To rule out the possibility that the effects seen with the general PARP inhibitor 3-AB were due to other PARP family members, we turned to transduction studies using bone marrow from Parp1-null mice. This entailed transducing bone marrow cells from wild-type and Parp1−/− donors with the uninsulated and insulated vectors MGPN2 and INS4(+) and then analyzing vector GFP expression in individual progenitor colonies. Because the Parp1 knock-out was generated by insertion of a neo selection gene, we could not use G418 selection to ensure that all colonies contained vector provirus. Instead, we relied on PCR to identify individual colonies that contained vector provirus. This also allowed us to measure both the level of vector GFP expression and the frequency of vector GFP expression without the constraints introduced by G418 selection. Data from two independent experiments in wild-type progenitors indicated that inclusion of the cHS4 insulator increased the average level of vector GFP expression from 11–15 m.f.u. to 54–107 m.f.u. (Fig. 5C), as well as the average frequency of vector GFP expression from 15–16 to 51–59% (Fig. 5D). However, these differences were abrogated in the Parp1−/− progenitors. In this setting, the average level of vector GFP expression ranged from 23–30 m.f.u. for the uninsulated vector and 39–87 m.f.u. for the insulated vector (Fig. 5C), whereas the average frequency of vector GFP expression ranged from 23–30% for the uninsulated vector and 30–39% for the insulated vector (Fig. 5D). We believe that these results provide very strong evidence that PARP-1 specifically plays a key functional role in the barrier activity of the extended cHS4 insulator in the context of gammaretroviral vectors. That said, it is worth noting that the loss of insulator activity shown in Fig. 5B appears to be greater than the loss of insulator activity shown in Fig. 5C. Although this difference is not statistically significant, it suggests that PARP variants other than PARP-1 may also play a partial role in cHS4 barrier insulator activity.
The cHS4-binding protein identified in our studies, PARP-1, is an abundant nuclear protein that has the capacity to bind DNA through zinc finger motifs and to catalyze the addition of poly(ADP-ribose) chains to itself and other proteins. It has been implicated in many biochemical pathways, including DNA repair, signaling in apoptosis, and gene regulation (25). As reviewed recently (26), PARP-1 has been shown to play a direct role in gene regulation through several modes, including binding to enhancers, serving as a transcriptional co-regulator, modulating chromatin structure, and helping to mediate the activity of enhancer-blocking insulators. Indeed, the main mediator of enhancer-blocking insulator function, CTCF, can itself be poly(ADP-ribosyl)ated (PARylated) by PARP-1 (27), and PARP-1 has been found to co-immunoprecipitate with CTCF (5). This may help explain why FII, which is known to bind CTCF, is able to partially compete for PARP-1 binding to FVIII (Fig. 1D). However, the studies presented here provide the first evidence to date that PARP-1 can also play a direct role in barrier insulator activity. Although the studies presented here do not directly address the underlying mechanism(s) of this action, others have identified three properties of PARP-1 activity that are likely candidates. First, PARP-1 has been shown recently to exclude a key component of compact chromatin, linker histone H1, from the promoters of most transcriptionally active genes either by directly competing with H1 binding to nucleosomes or by PARylating H1 (24). Second, it is possible that PARP-1 plays a less direct role in cHS4 barrier activity, functioning instead by the PARylation of other proteins bound to the cHS4 core region. Although CTCF is not thought to play a role in the barrier insulator activity of the cHS4 element (6), there is good evidence that PARP-1 modulates the enhancer-blocking activity of cHS4 and other insulators through the PARylation of CTCF (5, 28). Third, the genome-wide analysis of PARP-1 binding revealed an inverse correlation between PARP-1 and histone H3 levels (24), suggesting that high levels of PARP-1 binding may deplete or retard nucleosome formation. Our own data indicate that barrier insulator activity is also associated with an elevated ratio of PARP-1 to H3 levels. Taken together, these observations suggest that PARP-1 binding may prevent the spread of heterochromatin by creating a physical gap in the chain of nucleosomes.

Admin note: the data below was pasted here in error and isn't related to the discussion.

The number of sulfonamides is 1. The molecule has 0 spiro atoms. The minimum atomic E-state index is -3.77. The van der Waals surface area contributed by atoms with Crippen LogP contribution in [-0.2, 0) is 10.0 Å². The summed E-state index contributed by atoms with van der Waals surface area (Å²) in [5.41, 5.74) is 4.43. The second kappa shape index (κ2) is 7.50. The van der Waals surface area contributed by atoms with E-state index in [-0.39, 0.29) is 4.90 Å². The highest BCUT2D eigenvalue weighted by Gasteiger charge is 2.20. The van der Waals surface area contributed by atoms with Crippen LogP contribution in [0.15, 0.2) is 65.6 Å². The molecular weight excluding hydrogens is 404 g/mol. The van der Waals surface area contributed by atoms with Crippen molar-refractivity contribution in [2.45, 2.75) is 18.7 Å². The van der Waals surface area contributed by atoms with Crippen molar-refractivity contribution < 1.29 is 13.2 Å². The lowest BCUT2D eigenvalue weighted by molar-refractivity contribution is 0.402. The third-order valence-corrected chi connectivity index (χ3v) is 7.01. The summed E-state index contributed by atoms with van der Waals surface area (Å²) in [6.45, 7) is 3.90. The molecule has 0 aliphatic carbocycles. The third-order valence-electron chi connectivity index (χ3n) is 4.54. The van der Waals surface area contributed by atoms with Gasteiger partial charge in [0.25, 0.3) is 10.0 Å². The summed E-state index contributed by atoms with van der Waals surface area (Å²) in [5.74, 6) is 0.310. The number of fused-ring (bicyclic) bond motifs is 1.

It is unclear what is mediating the specific binding of PARP-1 to the cHS4 FVIII segment. Although PARP-1 binding is mediated by zinc finger motifs, only a weak functional consensus binding sequence has been identified to date (29). Instead, some studies suggest that PARP-1 recognizes secondary DNA structures (30, 31). In particular, these studies suggest a specificity for stem-loop and cruciform structures similar to those suggested for the cHS4 FVIII site in Fig. 2.
We have demonstrated previously that the 400-bp cHS4 core exhibits all of the barrier activity associated with the 1.2-kb cHS4 fragment, whereas the 250-bp cHS4 core is ineffective as a barrier element when used as a single copy in the context of retroviral vectors (12). The studies presented here provide a functional explanation for this additional activity. These studies also provide new insight into the mechanisms underlying the barrier activity of the cHS4 element. Previous studies have identified two independent sets of DNA-binding proteins and related mechanisms associated with this element's barrier activity: USF1/2 and histone hyperacetylation (10) and Vezf1/BGP1 and DNA methylation (11). Our studies provide a novel third protein and related mechanism involved in cHS4 barrier activity: PARP-1 and H1 exclusion, protein PARylation, or nucleosome depletion. Future studies will be needed to differentiate between these two mechanisms and to determine whether PARP-1 plays a role in the activity of other barrier insulators.
We thank A. C. Groth and G. Stamatoyannopoulos for helpful discussions and critical reading of the manuscript. We also thank J. Aker and D. Goodlett (University of Washington Mass Spectrometry Center) for technical help with protein sequencing and identification and R. Krishnakumar and W. L. Kraus for recommending control genes for the ChIP studies.
*This work was supported, in whole or in part, by National Institutes of Health Grants HL75713 and HL53750 (to D. W. E.) and DK-R37-45978 and GM45134 (to K. B.).
3R. Krishnakumar and W. L. Kraus, personal communication.
2The abbreviations used are: